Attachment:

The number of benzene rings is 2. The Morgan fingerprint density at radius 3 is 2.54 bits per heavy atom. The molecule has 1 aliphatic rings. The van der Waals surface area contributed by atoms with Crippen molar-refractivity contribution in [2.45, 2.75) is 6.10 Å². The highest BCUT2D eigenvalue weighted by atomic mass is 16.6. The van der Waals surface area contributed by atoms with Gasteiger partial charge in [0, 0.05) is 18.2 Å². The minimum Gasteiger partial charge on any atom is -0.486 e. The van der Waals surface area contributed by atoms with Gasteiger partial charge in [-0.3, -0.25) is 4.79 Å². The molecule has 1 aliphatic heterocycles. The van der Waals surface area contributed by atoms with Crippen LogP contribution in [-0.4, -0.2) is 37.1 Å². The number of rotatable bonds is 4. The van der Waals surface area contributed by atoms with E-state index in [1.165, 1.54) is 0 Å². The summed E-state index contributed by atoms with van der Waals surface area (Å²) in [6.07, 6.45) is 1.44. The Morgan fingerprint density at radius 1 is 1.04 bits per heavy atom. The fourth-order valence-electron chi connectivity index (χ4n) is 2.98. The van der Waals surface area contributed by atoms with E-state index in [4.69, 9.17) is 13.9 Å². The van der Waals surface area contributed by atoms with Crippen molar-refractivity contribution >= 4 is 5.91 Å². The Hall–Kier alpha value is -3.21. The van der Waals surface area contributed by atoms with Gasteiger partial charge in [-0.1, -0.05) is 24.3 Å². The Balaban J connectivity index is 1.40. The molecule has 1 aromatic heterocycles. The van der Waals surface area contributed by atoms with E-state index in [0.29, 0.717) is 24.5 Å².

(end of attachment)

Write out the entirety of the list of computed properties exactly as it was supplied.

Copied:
The number of benzene rings is 2. The Morgan fingerprint density at radius 3 is 2.54 bits per heavy atom. The molecule has 1 aliphatic rings. The van der Waals surface area contributed by atoms with Crippen molar-refractivity contribution in [2.45, 2.75) is 6.10 Å². The highest BCUT2D eigenvalue weighted by atomic mass is 16.6. The van der Waals surface area contributed by atoms with Gasteiger partial charge in [0, 0.05) is 18.2 Å². The minimum Gasteiger partial charge on any atom is -0.486 e. The van der Waals surface area contributed by atoms with Gasteiger partial charge in [-0.3, -0.25) is 4.79 Å². The molecule has 1 aliphatic heterocycles. The van der Waals surface area contributed by atoms with Crippen LogP contribution in [-0.4, -0.2) is 37.1 Å². The number of rotatable bonds is 4. The van der Waals surface area contributed by atoms with E-state index in [1.165, 1.54) is 0 Å². The summed E-state index contributed by atoms with van der Waals surface area (Å²) in [6.07, 6.45) is 1.44. The Morgan fingerprint density at radius 1 is 1.04 bits per heavy atom. The fourth-order valence-electron chi connectivity index (χ4n) is 2.98. The van der Waals surface area contributed by atoms with E-state index in [4.69, 9.17) is 13.9 Å². The van der Waals surface area contributed by atoms with Crippen molar-refractivity contribution >= 4 is 5.91 Å². The Hall–Kier alpha value is -3.21. The van der Waals surface area contributed by atoms with Gasteiger partial charge in [-0.1, -0.05) is 24.3 Å². The Balaban J connectivity index is 1.40. The molecule has 1 aromatic heterocycles. The van der Waals surface area contributed by atoms with E-state index in [0.29, 0.717) is 24.5 Å².